The profane is an antidote to the sacred

Robert Price —

I keep a book of dirty jokes at home for when I need a laugh. The book, an academic work, documents the history of the dirty joke, from one-liners about pederasty to cracks about interracial sex, necrophilia and other topics that fine news sites like this one find a little too taboo.

The book shows that dark humour, however scandalous or tasteless, has been with us foreverdark-humour—and it’s not going away.

That’s because those who laugh together stay together. And because we need dark humour to cope in a dark world.

The book teaches another important lesson: The profane is an antidote to the sacred. When we tell an off-colour joke, we reduce the power of the forces trying to control us.

What’s sacred now?

Across Canada, and especially in Canadian universities, inclusivity is most holy. Our hymnals praise the unquestionable rightness of diversity. Our strength is our diversity. Amen.

As always, heretical jokers emerge to mock the Good Word.

At Queen’s University, heresy came to a Halloween party dressed as what looked like billionaire Saudi princes.

The story made the national media circuit but for those who missed it, here it is in brief: Queen’s students, mostly but not all white, dressed in “racialized” costumes for a Halloween party. Photos posted on social media show students whooping it up as Buddhist monks, Viet Cong fighters and Mexican wrestlers.

Critics called the party-goers “racists” and demanded Queen’s address systemic racism on its campus.

Almost a month (a month!) after the party, Scott Rutherford, an instructor at Queen’s, blogged about the Halloween horror. He called the costumes “White Supremacy in action” and equated the antics to “violence.”

Certainly, the costumes were insensitive and, yes, they made their wearers look like morons. That was the point.

But evidence of white supremacy? An act of violence? Rutherford and other critics cry wolf. They commit a category error, exaggerate the threat and rob the label “white supremacy” of its meaning.

Shame on Rutherford. By dismissing his students as violent white supremacists (on the social scale, only pedophiles are more despicable), he excuses himself from having to teach these deplorables. When he fails as a teacher, he can point to his students’ tasteless party garb as evidence that the problem lies in his students and systemic white supremacy, not his methods. Or his condescension.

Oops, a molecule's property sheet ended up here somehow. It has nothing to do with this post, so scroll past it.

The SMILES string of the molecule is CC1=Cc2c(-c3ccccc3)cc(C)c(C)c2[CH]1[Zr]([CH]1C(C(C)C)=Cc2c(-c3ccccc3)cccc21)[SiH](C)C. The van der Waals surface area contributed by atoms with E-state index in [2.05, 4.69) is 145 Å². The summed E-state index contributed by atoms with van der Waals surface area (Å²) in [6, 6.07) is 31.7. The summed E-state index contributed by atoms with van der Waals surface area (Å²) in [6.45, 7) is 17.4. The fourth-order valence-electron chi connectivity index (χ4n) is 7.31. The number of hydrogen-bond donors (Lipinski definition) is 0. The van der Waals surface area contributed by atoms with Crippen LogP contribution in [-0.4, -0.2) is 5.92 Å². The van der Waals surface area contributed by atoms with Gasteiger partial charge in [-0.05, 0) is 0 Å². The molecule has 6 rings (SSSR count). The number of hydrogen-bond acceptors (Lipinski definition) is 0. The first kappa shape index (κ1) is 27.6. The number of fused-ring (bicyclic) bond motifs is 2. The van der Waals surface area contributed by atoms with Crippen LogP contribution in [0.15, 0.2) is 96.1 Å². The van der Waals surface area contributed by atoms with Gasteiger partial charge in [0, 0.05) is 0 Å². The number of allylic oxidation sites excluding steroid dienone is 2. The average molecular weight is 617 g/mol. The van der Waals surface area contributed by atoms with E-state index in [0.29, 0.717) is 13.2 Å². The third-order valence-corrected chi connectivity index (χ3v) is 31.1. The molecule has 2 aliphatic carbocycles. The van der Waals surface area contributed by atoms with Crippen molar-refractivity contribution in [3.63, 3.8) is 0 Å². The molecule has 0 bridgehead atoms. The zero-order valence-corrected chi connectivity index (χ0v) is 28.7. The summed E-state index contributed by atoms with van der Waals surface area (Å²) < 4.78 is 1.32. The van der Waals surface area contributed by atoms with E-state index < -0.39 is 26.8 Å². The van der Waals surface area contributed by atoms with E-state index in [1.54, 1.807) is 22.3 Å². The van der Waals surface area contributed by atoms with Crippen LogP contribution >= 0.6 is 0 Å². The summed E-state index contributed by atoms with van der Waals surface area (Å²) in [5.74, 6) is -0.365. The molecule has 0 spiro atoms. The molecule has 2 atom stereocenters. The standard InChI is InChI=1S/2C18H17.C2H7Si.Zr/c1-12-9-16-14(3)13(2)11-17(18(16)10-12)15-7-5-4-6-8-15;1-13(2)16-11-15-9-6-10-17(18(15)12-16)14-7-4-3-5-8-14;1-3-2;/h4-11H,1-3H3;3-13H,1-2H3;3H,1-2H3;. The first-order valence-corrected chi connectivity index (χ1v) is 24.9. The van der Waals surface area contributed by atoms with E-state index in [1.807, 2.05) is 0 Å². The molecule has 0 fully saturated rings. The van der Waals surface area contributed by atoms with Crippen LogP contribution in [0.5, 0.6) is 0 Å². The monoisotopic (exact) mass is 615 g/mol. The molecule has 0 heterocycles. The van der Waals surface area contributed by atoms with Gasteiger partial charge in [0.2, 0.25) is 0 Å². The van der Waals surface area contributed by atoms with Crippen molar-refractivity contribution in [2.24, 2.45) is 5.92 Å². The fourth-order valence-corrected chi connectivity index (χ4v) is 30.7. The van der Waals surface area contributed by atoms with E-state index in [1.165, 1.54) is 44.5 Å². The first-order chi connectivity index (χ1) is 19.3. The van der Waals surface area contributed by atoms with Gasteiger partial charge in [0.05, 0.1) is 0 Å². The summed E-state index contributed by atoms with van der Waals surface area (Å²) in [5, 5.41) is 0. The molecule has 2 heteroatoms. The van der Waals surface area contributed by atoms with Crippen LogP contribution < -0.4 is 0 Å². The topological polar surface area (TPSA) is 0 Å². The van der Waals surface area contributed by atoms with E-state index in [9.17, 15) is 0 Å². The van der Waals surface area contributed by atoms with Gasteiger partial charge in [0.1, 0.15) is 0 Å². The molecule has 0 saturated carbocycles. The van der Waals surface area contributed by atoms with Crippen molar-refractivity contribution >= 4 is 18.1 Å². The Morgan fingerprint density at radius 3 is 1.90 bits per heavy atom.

Given the attention the Halloween party attracted, administrators at Queen’s will have to intervene; if they haven’t already.

But nobody should delude themselves in thinking future students won’t act stupidly. A few students will continue touching the live wires of taboo, not because they are hardened racists but because they want to upset the sensibilities of people like Rutherford. And because acting like an idiot at a dumb college costume party is fun.

University is a place where young people test limits and push back against convention. Generally this is what teachers ask of students in the classroom; because we want rabble rousing. We want an iconoclastic student press and freethinking student politics. We want wildness, not dogmatic obedience.

On occasion, as with Halloween, students go too far. But have some faith: they’ll learn.

In preparation for next year’s Halloween fiasco, I have some unsolicited advice.

Parents, you can feel safe sending your teenagers to Queen’s. It’s not an apartheid state. Lots of kids are cloistered white suburbanites (not their fault) but most aren’t white supremacists. Some may be white supremacists but you’ll find losers on any campus, in every culture, on any continent.

Students, smarten up. Target power, not people. Be the person you want to see when you log into Facebook tomorrow morning.

And teachers, keep a level head and a sense of perspective. And your sense of humour.

Troy Media columnist Robert Price is a communications and professional writing instructor at the University of Toronto. 

© 2016 Distributed by Troy Media